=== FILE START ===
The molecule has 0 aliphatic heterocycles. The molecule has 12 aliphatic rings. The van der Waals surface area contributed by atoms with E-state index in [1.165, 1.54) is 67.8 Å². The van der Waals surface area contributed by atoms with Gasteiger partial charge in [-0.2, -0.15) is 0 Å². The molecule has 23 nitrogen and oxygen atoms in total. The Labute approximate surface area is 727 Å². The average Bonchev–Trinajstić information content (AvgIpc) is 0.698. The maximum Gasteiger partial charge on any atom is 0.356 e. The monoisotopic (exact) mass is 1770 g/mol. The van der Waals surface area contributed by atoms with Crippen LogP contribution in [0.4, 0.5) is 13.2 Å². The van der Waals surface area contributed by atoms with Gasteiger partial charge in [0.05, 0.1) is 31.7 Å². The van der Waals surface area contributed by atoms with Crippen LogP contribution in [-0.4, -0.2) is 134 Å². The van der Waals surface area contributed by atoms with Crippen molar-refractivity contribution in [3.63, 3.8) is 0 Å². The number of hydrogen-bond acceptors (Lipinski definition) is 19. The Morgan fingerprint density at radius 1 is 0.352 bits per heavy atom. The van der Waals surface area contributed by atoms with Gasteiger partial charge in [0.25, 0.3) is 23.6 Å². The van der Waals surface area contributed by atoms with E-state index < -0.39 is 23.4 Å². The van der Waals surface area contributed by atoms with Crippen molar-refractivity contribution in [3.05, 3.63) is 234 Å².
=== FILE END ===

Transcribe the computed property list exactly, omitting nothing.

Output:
The molecule has 0 aliphatic heterocycles. The molecule has 12 aliphatic rings. The van der Waals surface area contributed by atoms with E-state index in [1.165, 1.54) is 67.8 Å². The van der Waals surface area contributed by atoms with Gasteiger partial charge in [-0.2, -0.15) is 0 Å². The molecule has 23 nitrogen and oxygen atoms in total. The Labute approximate surface area is 727 Å². The average Bonchev–Trinajstić information content (AvgIpc) is 0.698. The maximum Gasteiger partial charge on any atom is 0.356 e. The monoisotopic (exact) mass is 1770 g/mol. The van der Waals surface area contributed by atoms with Crippen LogP contribution in [0.4, 0.5) is 13.2 Å². The van der Waals surface area contributed by atoms with Gasteiger partial charge in [0.05, 0.1) is 31.7 Å². The van der Waals surface area contributed by atoms with Crippen LogP contribution in [-0.4, -0.2) is 134 Å². The van der Waals surface area contributed by atoms with Crippen molar-refractivity contribution in [3.63, 3.8) is 0 Å². The number of hydrogen-bond acceptors (Lipinski definition) is 19. The Morgan fingerprint density at radius 1 is 0.352 bits per heavy atom. The van der Waals surface area contributed by atoms with Gasteiger partial charge in [0.25, 0.3) is 23.6 Å². The van der Waals surface area contributed by atoms with E-state index < -0.39 is 23.4 Å². The van der Waals surface area contributed by atoms with Crippen molar-refractivity contribution in [3.05, 3.63) is 234 Å².